By Mr. Douglas Sample (SMDCARSTRAT)August 30, 2012
FORT GEORGE G. MEADE, Md. (Aug. 30, 2012) -- Headquarters and Headquarters Company, Army Cyber Command notched another first when it heralded its first change of command in a ceremony held Aug. 21 at the Fort Meade Museum.
After taking the company's first command on Jan. 19, 2011, Maj. Lucas C. Sparks relinquished command to Capt. Jena M. Roark.
During his remarks, Lt. Gen. Rhett A. Hernandez, commanding general, Army Cyber Command, lauded Sparks' efforts as he led the company through a challenging start-up, and charged Roark to carry on the success.
The command, he said, will continue to grow under Roark's leadership.
"I know you will provide her your continued support with what I've charged her to do," Hernandez said.
Hernandez noted that Army Cyber Command is fortunate to have Roark as its new HHC commander because she brings a wealth of experience to the job.
Roark is a Reserve Officers' Training Corps graduate of Eastern Illinois University, where she earned a Bachelor of Arts in humanities and communication.
Aside from a military resume that boasts increasing responsibility, Roark is taking company-level command for the third time in her career. She has commanded Headquarters and Headquarters Company, 50th Signal Battalion, and Headquarters and Headquarters Detachment, U.S. Army Garrison, Garmish, Germany.
"Hopefully, the third time is a charm," Roark joked in her comments. "Maybe I'll get it right this time."
Hernandez, who served with Sparks in Iraq with the 1st Armored Division, credited him with growing HHC from four people and an empty building to its current organization of more than 500 people in nine buildings spread between Fort Meade and Fort Belvoir, Va.
"He helped build a command from scratch," Hernandez said. "He helped create all the things essential to the administration of a headquarters. He's been responsible for establishing the things that other units take for granted - critical things like safety, health and welfare, training, leave, physical fitness, family care, and morale programs - all essential to the heartbeat of a unit."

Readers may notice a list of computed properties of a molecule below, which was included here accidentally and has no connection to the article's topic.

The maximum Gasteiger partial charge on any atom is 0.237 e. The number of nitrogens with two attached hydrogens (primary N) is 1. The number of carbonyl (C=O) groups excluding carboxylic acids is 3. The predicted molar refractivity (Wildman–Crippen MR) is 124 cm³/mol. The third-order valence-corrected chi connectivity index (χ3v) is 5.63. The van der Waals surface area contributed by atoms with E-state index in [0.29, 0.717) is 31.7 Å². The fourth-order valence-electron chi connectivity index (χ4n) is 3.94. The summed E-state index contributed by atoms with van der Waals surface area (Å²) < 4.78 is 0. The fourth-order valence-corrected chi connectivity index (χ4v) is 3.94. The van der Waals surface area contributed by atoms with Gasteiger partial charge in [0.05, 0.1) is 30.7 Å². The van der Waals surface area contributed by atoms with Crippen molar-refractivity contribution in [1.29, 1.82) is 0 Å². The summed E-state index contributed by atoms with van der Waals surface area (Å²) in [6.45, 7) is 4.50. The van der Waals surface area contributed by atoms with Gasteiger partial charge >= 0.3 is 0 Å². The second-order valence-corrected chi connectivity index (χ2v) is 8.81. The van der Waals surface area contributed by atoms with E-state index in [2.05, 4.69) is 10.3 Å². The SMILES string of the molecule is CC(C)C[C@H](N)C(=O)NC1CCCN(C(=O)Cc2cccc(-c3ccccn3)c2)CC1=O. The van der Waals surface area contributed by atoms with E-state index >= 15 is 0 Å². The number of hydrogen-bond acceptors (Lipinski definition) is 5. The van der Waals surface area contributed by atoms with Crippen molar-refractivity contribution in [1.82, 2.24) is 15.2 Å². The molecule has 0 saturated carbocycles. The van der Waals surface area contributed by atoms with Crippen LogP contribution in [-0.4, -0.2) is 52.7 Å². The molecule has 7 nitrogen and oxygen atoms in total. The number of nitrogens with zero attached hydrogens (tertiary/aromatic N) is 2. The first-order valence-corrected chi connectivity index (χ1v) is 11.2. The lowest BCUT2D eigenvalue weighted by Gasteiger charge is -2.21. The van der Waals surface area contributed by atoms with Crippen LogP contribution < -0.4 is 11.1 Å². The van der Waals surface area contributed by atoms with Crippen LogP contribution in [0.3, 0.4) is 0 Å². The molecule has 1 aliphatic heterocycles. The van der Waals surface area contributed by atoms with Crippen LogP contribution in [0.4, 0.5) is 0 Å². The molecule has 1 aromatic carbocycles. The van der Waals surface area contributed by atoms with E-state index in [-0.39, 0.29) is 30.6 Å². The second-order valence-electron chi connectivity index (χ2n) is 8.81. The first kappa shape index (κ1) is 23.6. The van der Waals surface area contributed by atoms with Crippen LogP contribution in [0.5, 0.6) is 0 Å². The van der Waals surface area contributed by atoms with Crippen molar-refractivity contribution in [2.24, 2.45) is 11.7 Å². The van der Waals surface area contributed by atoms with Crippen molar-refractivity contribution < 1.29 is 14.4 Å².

Hernandez said Sparks, 1st Sgt. Scottie Jarrett and the HHC team played a major role in more than two dozen events that the command hosted, from food drives and training events to newcomer briefings and town halls.
"You name it and HHC has had a hand in it," Hernandez said. "You are the command's 'go-to-team.' I count on you daily, and you never let me down."
In his remarks, Sparks said he too, was amazed at all that has been accomplished over the past 22 months.
He thanked everyone from the commanding general and command sergeant major to his first sergeant and Soldiers.
But the work is not done, he said to Roark.
"It is up to you to refine what I started and finish the building," Sparks said. "Having seen you in action around the office for the last several weeks, you are up to the task. I can already see that the organization is in good hands. You are the right choice for this organization."
Marine Sgt. Michelle Yazzie, a best friend of Roark from high school, said Roark has never backed down from a challenge.
"Jena has always been amazing. She has a wonderful spirit about her," Yazzie said. "She has always been someone to take charge of whatever she can get her hands on. With her, failure is never an option."
Roark's parents, who flew in from Hoopeston, Ill., beamed with pride as their daughter stood in front of her Soldiers for the first time, chanting the Army song.
"We are just so proud of what she has grown up to be," said Sharon Roark of her daughter. "She is a natural born leader."
Roy Roark offered similar praise.
"She's always been a leader," he said. "When she gets that uniform on, she's straight as an arrow. She loves what she is doing."